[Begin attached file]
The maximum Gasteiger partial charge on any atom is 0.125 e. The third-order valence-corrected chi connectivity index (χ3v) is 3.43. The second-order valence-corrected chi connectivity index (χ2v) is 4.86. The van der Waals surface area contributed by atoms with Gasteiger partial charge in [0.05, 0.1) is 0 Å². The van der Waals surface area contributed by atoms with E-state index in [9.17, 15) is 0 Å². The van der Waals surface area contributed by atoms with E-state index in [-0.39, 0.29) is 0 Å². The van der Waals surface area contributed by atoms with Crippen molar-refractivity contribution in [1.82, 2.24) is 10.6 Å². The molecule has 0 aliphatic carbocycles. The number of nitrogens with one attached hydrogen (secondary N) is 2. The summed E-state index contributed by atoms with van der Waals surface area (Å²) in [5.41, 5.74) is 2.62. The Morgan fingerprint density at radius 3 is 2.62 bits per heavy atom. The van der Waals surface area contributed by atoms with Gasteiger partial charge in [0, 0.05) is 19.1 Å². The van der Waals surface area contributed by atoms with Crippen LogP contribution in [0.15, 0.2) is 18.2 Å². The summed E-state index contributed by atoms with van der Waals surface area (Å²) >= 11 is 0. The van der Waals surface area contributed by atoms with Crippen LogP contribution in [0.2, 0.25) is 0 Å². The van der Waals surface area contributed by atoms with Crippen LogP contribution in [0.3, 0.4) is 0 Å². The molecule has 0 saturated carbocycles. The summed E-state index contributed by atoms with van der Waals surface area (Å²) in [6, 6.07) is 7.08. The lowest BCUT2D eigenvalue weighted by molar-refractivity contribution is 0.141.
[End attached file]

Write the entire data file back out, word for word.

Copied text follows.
The maximum Gasteiger partial charge on any atom is 0.125 e. The third-order valence-corrected chi connectivity index (χ3v) is 3.43. The second-order valence-corrected chi connectivity index (χ2v) is 4.86. The van der Waals surface area contributed by atoms with Gasteiger partial charge in [0.05, 0.1) is 0 Å². The van der Waals surface area contributed by atoms with E-state index in [9.17, 15) is 0 Å². The van der Waals surface area contributed by atoms with E-state index in [-0.39, 0.29) is 0 Å². The van der Waals surface area contributed by atoms with Crippen molar-refractivity contribution in [1.82, 2.24) is 10.6 Å². The molecule has 0 aliphatic carbocycles. The number of nitrogens with one attached hydrogen (secondary N) is 2. The summed E-state index contributed by atoms with van der Waals surface area (Å²) in [5.41, 5.74) is 2.62. The Morgan fingerprint density at radius 3 is 2.62 bits per heavy atom. The van der Waals surface area contributed by atoms with Gasteiger partial charge in [0, 0.05) is 19.1 Å². The van der Waals surface area contributed by atoms with Crippen LogP contribution in [0.15, 0.2) is 18.2 Å². The summed E-state index contributed by atoms with van der Waals surface area (Å²) >= 11 is 0. The van der Waals surface area contributed by atoms with Crippen LogP contribution in [0.2, 0.25) is 0 Å². The van der Waals surface area contributed by atoms with Crippen LogP contribution in [0.3, 0.4) is 0 Å². The molecule has 0 saturated carbocycles. The summed E-state index contributed by atoms with van der Waals surface area (Å²) in [6, 6.07) is 7.08. The lowest BCUT2D eigenvalue weighted by molar-refractivity contribution is 0.141.